A prominent myth: Poor country = cheap living. Many draw the logical conclusion that Nicaragua’s statistical poverty will make it a place to live cheaply and raise one’s standard of living without raising one’s income. This can be partially true for those who come with a very healthy nest egg and/or completely change their way of living. For those who want the same comfort levels as in North America or Europe with Nicaragua’s sunny climate, things are really not that cheap. What is inexpensive is the initial investment.
Nicaragua experienced social change in the 1980’s that helped to level the socio-economic playing field in a limited sense, but as a whole the country remains semi-feudalistic in its class structure and distribution of wealth. In such a society there is a serious lack of a middle class. Many who decide to live in Nicaragua without a very healthy savings account will find themselves floating in a gray area. Maintaining a North American lifestyle in Nicaragua can be very expensive. Nicaragua has the highest taxes in Central America, the highest electricity (twice as expensive as Costa Rica) and fuel costs. Domestic items like refrigerators, stoves, washers and dryers, televisions, stereos, etc. are more expensive in Nicaragua than the US, as are name brand clothing, toiletries and packaged foods.
Buying into Nicaragua’s land rush means that you will be exposed to the disorganized Nicaraguan property register, one that sports legal property claims that total three times the size of Nicaragua’s landmass. As a whole property titles are one of the biggest risks in Nicaragua. Anyone retiring or buying land in Nicaragua would be wise to examine the property title with a Nicaraguan insider; a person financially disinterested in the transaction, who can research the property in question and assure the potential buyer that there are no historical or social forces threatening its seemingly rock solid land title.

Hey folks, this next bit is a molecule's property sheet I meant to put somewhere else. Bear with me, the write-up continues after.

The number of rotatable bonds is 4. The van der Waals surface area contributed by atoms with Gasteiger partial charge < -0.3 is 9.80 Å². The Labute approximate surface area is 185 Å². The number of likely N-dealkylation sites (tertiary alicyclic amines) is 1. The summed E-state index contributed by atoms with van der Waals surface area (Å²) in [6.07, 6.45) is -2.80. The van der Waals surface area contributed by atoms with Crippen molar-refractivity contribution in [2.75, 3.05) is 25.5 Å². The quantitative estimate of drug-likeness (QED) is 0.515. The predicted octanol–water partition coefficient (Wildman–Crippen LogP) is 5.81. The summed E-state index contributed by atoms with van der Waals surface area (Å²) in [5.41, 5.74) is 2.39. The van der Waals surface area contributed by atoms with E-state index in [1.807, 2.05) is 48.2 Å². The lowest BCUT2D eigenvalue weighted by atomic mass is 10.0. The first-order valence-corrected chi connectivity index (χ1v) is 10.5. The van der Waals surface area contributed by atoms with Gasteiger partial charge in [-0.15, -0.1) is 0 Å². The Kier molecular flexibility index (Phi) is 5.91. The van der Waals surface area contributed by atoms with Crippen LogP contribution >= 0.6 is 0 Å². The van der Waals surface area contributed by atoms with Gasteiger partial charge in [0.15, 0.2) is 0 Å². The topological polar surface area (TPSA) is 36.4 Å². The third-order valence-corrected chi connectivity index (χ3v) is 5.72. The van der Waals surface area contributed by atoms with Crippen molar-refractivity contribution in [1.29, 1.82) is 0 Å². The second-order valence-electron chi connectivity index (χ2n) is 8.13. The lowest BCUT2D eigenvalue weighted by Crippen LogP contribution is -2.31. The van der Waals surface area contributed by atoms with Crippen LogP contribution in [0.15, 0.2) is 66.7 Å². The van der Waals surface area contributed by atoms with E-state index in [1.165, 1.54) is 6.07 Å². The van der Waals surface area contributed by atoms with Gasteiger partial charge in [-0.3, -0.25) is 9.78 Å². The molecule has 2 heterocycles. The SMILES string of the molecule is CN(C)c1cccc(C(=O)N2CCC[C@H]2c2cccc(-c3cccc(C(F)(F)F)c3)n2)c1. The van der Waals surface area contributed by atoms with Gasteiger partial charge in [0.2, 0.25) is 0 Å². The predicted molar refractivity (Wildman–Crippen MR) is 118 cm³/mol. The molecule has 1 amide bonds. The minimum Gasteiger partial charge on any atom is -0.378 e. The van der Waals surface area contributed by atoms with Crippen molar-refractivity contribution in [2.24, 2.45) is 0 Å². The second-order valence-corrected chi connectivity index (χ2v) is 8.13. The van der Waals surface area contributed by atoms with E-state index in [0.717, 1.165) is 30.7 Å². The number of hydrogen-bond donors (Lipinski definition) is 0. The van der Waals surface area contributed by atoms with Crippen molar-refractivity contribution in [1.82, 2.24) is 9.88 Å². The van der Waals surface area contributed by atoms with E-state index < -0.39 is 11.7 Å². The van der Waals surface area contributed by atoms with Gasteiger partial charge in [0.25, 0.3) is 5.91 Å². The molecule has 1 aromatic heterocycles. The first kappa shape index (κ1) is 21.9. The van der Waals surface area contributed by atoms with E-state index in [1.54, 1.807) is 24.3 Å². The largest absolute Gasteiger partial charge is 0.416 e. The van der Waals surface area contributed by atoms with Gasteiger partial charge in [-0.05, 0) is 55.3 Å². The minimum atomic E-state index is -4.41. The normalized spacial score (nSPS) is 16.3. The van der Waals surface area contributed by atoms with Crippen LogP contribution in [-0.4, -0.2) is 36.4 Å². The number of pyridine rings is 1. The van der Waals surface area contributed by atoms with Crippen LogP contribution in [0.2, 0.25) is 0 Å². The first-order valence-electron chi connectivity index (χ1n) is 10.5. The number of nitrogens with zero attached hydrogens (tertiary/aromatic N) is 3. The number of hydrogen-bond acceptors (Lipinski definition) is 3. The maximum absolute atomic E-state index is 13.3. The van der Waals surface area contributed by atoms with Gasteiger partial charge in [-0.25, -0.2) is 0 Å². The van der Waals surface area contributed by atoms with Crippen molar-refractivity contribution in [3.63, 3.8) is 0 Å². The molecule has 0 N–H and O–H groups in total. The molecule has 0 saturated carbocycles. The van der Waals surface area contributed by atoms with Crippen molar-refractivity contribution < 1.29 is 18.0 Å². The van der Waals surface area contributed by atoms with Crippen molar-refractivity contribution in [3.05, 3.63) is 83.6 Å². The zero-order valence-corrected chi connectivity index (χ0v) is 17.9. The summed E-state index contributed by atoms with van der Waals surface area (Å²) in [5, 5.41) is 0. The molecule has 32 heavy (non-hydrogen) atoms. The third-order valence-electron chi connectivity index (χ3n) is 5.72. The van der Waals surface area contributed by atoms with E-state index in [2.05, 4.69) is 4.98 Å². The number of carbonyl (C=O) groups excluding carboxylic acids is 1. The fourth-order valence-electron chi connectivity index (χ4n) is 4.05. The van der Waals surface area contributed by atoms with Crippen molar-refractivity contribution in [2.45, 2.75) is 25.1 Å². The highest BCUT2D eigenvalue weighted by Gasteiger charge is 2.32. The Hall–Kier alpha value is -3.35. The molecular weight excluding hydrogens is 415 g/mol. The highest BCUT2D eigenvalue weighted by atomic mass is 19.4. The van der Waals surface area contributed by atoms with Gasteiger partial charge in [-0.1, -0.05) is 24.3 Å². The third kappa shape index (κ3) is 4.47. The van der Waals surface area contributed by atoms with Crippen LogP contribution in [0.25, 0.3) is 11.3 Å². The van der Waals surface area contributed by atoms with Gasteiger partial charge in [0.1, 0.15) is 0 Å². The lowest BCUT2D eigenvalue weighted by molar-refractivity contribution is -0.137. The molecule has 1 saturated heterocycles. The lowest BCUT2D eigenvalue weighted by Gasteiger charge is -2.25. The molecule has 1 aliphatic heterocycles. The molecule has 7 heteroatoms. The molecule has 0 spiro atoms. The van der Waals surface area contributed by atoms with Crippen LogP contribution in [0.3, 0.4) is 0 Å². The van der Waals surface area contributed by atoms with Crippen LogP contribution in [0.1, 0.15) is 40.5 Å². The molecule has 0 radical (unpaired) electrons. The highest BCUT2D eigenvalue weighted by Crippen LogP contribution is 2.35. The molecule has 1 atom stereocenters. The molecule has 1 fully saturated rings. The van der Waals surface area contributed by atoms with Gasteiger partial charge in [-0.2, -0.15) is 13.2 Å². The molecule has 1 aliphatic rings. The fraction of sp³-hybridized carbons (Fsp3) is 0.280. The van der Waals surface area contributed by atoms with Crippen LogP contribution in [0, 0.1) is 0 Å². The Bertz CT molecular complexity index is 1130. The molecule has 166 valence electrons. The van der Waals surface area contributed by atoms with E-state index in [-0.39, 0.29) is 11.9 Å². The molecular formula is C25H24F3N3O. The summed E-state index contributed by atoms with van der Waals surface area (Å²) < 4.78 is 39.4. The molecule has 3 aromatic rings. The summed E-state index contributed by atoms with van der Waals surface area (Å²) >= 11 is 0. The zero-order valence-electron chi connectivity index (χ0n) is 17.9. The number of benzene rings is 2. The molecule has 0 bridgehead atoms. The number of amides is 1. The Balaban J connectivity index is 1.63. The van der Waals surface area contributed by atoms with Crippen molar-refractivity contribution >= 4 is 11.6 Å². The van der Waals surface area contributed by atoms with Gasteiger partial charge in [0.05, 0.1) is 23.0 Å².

It should also be noted that living in Nicaragua and not speaking at least some Spanish is a bad idea. Nicaraguans probably have the lowest incidence of English proficiency in Central America, the exact opposite of southern neighbor Costa Rica. For important events a translator could be hired, but for the mundane day to day life chores like shopping, banking, fixing your car or house, getting a hair cut, sending a package, at least partial Spanish fluency is required.
If the potential foreign resident is sincere in his desire to integrate as best possible into Nicaraguan society, Nicaragua can in fact be paradise. The pace of life in Nicaragua is superb, the people are wonderful if you engage them, the local food is excellent and the scenery is second to none. It all depends on the potential investor’s attitude, willingness and ability to change and adapt, along with taking very necessary, clear-eyed precautions in terms of land titles. Don’t assume the same rules apply here in Nicaragua as in other countries.
Nicaragua’s sad history has miraculously failed to create a bitter or resentful populous. Nicaraguans are the most generous and humorous people in Central America. It is clear that Nicaragua is a special case in Latin America. It would be wise to consider not only inexpensive land, but also the beauty of Nicaragua’s culture and people as its greatest assets. If the investor in Nicaragua is capable of doing this, then he really has found his promised land.